Color is pretty, but usability is even better. Even in this highly technological age of rich media, there is a place for the simplicity of pen and ink.
I created this scratchboard-style illustration of a Monarch butterfly for the Make way for Monarchs campaign. There will be color versions in the future, but I designed these white papers and calls for action for the lowest common denominator: newspaper print, office ink jet printers, and copiers. They are meant to print easily from the Web site and post or distribute.
Almost every school kid can identify a Monarch butterfly. They are like dandelions and Robins, right? Yes, but they appear to be going extinct. Scientists have documented a 60% decline in numbers of Monarchs in their winter migratory gathering ground in southern Mexico. No one intentionally kills a monarch, but they do kill milkweed plants. That’s because of the word “weed” that is part of its common name.
Monarchs depend on the Milkweeds to be there in the right place and time during their epic migrations from southern Mexico to the Canadian border–it’s the only thing their caterpillars will eat. Maybe you remember learning that in grade school. The development of new genetically modified crops that are resistant to herbicides like “Roundup” means that many farms are spraying more of the stuff indiscriminately. Highway departments around North America also spray and cut the weeds” growing by roadsides.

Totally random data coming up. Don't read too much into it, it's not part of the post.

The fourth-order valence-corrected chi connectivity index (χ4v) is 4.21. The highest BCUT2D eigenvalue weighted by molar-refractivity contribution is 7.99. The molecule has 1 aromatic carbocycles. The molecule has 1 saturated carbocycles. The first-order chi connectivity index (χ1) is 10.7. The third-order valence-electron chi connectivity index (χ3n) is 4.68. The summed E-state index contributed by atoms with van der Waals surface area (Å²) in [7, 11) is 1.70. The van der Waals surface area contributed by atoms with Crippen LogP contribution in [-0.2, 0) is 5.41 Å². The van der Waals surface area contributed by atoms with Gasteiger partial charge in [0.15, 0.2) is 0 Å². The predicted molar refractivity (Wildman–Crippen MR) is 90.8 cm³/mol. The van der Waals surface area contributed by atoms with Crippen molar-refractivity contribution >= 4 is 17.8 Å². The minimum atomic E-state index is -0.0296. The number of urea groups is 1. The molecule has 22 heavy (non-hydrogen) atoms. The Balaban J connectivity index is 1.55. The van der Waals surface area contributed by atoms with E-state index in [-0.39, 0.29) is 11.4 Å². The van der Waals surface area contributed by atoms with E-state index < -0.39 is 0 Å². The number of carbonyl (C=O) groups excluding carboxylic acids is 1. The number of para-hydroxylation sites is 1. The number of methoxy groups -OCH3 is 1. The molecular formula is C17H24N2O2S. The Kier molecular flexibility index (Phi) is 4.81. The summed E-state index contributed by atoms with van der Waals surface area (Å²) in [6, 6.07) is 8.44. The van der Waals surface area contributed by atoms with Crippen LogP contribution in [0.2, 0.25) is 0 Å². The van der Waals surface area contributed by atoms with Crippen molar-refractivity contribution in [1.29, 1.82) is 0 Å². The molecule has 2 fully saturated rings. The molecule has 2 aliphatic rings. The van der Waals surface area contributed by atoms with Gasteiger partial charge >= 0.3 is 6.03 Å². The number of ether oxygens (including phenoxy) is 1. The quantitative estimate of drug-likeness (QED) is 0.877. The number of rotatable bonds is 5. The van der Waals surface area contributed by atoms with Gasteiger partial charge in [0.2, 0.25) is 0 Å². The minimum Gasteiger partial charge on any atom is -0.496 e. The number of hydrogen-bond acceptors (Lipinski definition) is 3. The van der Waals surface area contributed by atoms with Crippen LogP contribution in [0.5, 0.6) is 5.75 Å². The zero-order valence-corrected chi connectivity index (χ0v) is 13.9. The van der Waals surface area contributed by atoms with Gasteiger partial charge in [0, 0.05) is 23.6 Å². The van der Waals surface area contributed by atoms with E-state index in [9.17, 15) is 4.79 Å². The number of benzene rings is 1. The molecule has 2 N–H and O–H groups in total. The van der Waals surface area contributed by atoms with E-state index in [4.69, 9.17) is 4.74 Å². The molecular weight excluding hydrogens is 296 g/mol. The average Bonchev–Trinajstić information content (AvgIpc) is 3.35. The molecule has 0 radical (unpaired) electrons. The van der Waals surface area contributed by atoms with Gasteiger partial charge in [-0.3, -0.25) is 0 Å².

All of this pressure on the Milkweed plants has made them scarce. MakeWayForMonarchs.org has spearheaded an international campaign to educate people about this relationship between the Monarch and Milkweed. By leaving Milkweeds and other semi-wild plants alone, we can allow Monarchs and many other insects, birds, and small mammals to have a place to live. So think twice before spraying that weed. It may be somebodies only food, or home.
Metamorphosis, by Gary Nabhan: Read the whole 3-page article in pdf form.